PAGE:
Brussels, March 16 2020 – A District Court in Virginia, United States, ordered the release of whistleblower Chelsea Manning on 13 March. Manning was jailed in March 2019 for refusing to cooperate in a federal grand jury investigation into WikiLeaks.
The International Federation of Journalists (IFJ) welcomes Manning’s release but reaffirmed its position that she should have never been arrested and urged the authorities to drop the fines imposed on her.
Chelsea Manning, a former army intelligence analyst for the United States in Iraq, served 11 months in jail after her refusal to testify in the Wikileaks case. While serving in Iraq in 2010, Manning acted as a whistleblower and shared information with Wikileaks about crimes and brutalities committed by the US army during the Iraq and Afghanistan wars.
The federal judge ruled that Manning should be released after considering that her testimony in the ongoing Wikileaks investigation is no longer needed.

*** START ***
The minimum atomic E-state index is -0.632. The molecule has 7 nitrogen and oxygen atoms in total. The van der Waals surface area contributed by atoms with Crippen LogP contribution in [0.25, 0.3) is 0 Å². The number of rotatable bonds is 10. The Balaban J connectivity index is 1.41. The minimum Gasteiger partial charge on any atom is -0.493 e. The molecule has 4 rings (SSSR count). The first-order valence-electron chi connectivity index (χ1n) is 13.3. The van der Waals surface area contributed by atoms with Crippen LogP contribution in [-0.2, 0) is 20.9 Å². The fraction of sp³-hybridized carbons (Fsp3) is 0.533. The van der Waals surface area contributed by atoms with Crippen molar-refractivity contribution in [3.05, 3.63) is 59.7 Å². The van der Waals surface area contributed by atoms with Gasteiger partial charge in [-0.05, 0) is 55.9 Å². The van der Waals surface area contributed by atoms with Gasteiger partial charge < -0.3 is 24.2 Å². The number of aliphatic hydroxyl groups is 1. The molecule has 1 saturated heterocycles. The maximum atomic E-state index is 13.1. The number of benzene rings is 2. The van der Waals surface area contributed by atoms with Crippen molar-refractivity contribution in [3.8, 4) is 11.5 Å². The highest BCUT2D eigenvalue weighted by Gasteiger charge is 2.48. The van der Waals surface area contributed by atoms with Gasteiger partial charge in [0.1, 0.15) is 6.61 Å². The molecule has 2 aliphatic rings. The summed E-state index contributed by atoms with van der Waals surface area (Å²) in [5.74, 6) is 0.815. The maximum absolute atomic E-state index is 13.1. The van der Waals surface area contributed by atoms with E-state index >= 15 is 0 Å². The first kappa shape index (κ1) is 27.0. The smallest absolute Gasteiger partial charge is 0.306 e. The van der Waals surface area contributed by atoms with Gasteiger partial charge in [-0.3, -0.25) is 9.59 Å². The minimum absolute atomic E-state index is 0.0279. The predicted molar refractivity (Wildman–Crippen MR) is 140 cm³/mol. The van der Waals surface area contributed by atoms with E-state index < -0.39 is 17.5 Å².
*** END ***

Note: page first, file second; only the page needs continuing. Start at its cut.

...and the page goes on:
“The court finds Ms Manning’s appearance before the Grand Jury is no longer needed, in light of which her detention no longer serves any coercive purpose”, the judge said.
The decision came a day after Chelsea Manning attempted suicide in jail.
Despite her release, Manning still faces very high fines imposed by the judge for her refusal to testify. Fines are up to $256,000, which she is expected to pay, even though they were only imposed to coerce her to speak.
IFJ General Secretary, Anthony Bellanger, said: “We welcome Chelsea Manning’s release and praise her strength and courage to face this abusive legal process against her. She deserves our biggest recognition and admiration. She should have never been sent to prison for refusing to testify and it is time the authorities stopped harassing whistleblowers and dropped all the economic fines imposed on her”.